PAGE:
4. CoolMath

Again, an entire gaming website that was never blocked and had what was honestly some really fun casual games.

5. The Impossible Quiz

THIS NEEDS TO DIE

If you are kids are in school and looking for some fun during the day, these websites are almost never blocked by the school's wifi. (Just don't get caught). I hope you enjoyed this article and if you did please feel free to follow myself and the Anderson Universtiy page and I will see you all next time, bye!

Cover Image Credit: Rico Tec Solution

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5 Apps To Help You Keep Your New Year's Resolutions

To help you focus on making the most of the year.

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It's getting to that point in the year where people are starting to lose steam when it comes to their New Year's Resolutions. If you're like me, you make some pretty big goals, but then fall short on how to achieve them. We are all so connected to our phones, that sometimes the best way to keep track of our goals, is to use our phones. Here's a list of 5 apps that will help keep you on track for your New Year's resolutions.

1. Goodreads.

If one of your resolutions was to read more, then this is the app for you. Goodreads lets you set a reading goal for the year and track your progress. You can make reading lists and track your progress page by page. It also allows you to review books and read other people's reviews.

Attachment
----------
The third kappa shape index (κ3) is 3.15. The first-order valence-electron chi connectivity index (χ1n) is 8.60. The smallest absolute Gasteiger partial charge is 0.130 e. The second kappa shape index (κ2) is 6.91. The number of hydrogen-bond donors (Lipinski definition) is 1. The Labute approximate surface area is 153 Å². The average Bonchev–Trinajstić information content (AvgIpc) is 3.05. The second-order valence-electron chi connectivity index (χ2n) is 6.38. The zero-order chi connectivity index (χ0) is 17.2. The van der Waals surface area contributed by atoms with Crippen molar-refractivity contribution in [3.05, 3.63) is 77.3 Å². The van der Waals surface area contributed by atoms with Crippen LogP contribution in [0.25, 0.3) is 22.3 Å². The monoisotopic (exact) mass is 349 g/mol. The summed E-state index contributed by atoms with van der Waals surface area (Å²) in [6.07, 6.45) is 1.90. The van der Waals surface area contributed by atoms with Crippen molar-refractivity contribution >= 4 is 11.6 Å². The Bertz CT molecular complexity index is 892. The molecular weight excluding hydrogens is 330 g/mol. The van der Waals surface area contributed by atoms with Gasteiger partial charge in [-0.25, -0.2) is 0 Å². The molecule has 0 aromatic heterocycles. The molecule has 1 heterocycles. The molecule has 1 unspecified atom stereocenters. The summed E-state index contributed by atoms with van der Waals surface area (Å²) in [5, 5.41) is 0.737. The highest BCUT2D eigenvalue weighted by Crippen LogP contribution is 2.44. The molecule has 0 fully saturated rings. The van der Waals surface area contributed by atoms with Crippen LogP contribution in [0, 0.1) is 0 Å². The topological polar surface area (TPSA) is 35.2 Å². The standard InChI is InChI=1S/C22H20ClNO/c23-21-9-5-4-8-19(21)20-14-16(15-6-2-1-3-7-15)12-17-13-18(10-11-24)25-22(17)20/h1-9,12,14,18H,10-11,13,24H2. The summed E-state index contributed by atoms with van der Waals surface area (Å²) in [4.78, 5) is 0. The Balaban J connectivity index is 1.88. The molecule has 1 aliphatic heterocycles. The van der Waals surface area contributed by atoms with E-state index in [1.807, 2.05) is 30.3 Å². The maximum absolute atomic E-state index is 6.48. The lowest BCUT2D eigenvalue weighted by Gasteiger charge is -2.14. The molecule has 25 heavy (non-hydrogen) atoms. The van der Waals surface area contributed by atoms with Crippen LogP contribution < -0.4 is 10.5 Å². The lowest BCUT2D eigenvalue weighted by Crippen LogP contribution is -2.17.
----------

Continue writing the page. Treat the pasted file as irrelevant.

2. TV Time.

If one of your resolutions was to catch up on all of those shows that people talk about that you've never seen, then try TV Time. Much like Goodreads, it allows you to select what shows you want to watch, log shows you have watched, and track your progress episode by episode. It also lets you look at reviews and interact with other users.

3. Letterboxd.

Letterboxd (@letterboxd) | Twitter

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If TV shows aren't your thing, but you vowed to watch more movies, then Letterboxd is more your speed. Browse movies by genre, popularity, release date, and many more. Select the movies you have watched and pick which ones are on your watchlist. You can make lists of movies and browse others altogether and you can also rate and review every movie.